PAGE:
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people how they feel about restarting the reactors. 18% of respondents said they support bringing the plants back online, while 43% are opposed. experts say the government must demonstrate how it plans to protect public safety if it wants to gain public support. tomoko kamata, nhk world. chinese medical researcher tu youyou won this year's nobel prize in physiology or medicine for developing an anti-malarial drug based on an ancient remedy. she's the first chinese nobel laureate in the field of natural science. the countria aiming to promote its medical tourism industry
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and her win could prove to be a big help. more from nhk world's naoki makita. >> reporter: a group of tourists is visiting a botanical garden on the outskirts of beijing. they are here to learn about plants used in chinese medicine. the garden cultivates more than 2,000 varieties of medicinal herbs and plants. >> translator: this herb, called sanchi, grows near river banks or along shorelines. it contains a lot of calcium. >> reporter: four years ago, the city of beijing began to identify institutions dealing with traditional medicine. there are currently more than 20 such places in the city. this garden alone gets about 50,000 visitors a year. >> translator: i think it's a good idea to promote these
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places as tourist sites. people here are proud of our traditional medicine. >> reporter: the facility has a restaurant that features dishes made of medicinal herbs. the herbs and vegetables are freshly picked from the garden. this is deep-fried aloe vera, a plant often used in health and beauty products. and this is one of the restaurant's signature dishes. it contains a plant that promotes detoxification. >> translator: everything is very mild, but i can taste the distinct flavors of every plant or vegetable because there are no other heavy seasonings. >> reporter: to create these nus, chefs at the restaurant get advice from experts on the medicinal effects of various
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herbs. >> translator: this weed helps digestion in the summer, and it can prevent colds in the autumn. >> reporter: as living standards improve in china, people are paying increasing attention to their overall health and to medicinal cooking. >> translator: i hope many more people w traditional medicine by eating our medicinal cuisine. i want them to see how this kind of food therapy can be used to treat ailments like headaches and fevers. >> reporter: to boost tourism, the city government is adding hospitals to its list of visitor interactions. this hospital was opened in 2013 as a one-stop health care center, specializing in traditional treatments such as
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herbal medicines, massage and acupuncture. it welcomes tourists from overseas and has already treated about 600 travelers so far this year. officials believe that combining western and chinese methods is an important step in popularizing china's traditional medicine around the world. >> translator: in chinese medicine, we diagnose patients by analyzing the entire body. at our hospital, we try to improve the sometimes vague aspects of chinese practice by incorporating more targeted methods used in western medicine. >> reporter: china's government celebrated the nobel prize win by saying it reflects the contribution china's traditional medicine and pharmacy has made to the health of humankind. it remains to be seen whether this is a turning point in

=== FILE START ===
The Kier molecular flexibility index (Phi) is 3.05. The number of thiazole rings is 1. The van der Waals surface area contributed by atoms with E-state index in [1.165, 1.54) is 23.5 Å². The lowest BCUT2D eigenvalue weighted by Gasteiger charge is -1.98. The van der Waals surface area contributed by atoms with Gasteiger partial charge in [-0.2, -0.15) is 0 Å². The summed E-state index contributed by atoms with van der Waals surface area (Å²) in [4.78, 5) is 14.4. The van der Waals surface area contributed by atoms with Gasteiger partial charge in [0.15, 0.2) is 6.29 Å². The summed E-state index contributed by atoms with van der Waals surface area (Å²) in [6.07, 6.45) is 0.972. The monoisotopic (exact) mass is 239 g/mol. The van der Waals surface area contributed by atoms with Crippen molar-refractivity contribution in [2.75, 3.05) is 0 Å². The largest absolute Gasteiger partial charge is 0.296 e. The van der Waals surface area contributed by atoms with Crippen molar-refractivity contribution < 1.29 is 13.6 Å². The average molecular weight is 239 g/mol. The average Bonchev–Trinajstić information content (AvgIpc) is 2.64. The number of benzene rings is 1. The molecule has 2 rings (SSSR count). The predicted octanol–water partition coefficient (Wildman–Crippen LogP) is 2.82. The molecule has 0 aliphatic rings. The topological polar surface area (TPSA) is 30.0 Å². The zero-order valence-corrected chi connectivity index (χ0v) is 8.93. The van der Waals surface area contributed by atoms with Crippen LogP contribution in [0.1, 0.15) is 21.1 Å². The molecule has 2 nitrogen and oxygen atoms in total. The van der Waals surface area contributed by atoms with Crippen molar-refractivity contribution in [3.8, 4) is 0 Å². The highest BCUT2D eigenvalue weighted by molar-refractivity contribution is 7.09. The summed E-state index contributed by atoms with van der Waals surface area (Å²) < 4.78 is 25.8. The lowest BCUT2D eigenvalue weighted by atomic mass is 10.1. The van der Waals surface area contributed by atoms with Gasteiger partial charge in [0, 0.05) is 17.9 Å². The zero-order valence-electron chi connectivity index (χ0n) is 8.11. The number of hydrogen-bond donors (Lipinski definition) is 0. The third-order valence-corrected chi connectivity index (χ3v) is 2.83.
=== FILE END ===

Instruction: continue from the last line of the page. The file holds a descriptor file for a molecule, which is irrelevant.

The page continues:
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global attention for chinese traditional therapies. naoki makita, nhk world, beijing. china has signed a deal to build a high-speed railway in indonesia. it's the contract japan failed to win last month. delegates from an indonesian consortium signed an agreement establishing a joint venture for the project with china's state-run railway. the 140-kilometer line will run between jakarta and bundong. a representative of the consortium says the project will open a new page in the country's railway history. china's ambassador to indonesia says it will be the nation's first overseas high-speed railway project and a symbol of bilateral ties. indonesian officials say the $5.5 billion project will be partly be funded by loans from china. the work is scheduled for
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completion by 2018 and will begin operating the following year. let's take a look at the weather forecast. that's all we have for now on "newsline." i'm ross mihara in tokyo. from all of us here at nhk world, thank you for watching.
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michaela: hello, and welcome to "global 3000." the world is supposed to have become a better place by this year. 2015 marks the deadline to reach eight u.n. millennium goals. the results are mixed. more children go to school than ever before, the number of people going hungry has been halved, but that still leaves some 800 million people struggling to get by. this month, world leaders meet in new york to define what ought to come next. reporter: 17 new sustainable development goals for 2030 should make the world a better place. end poverty end hunger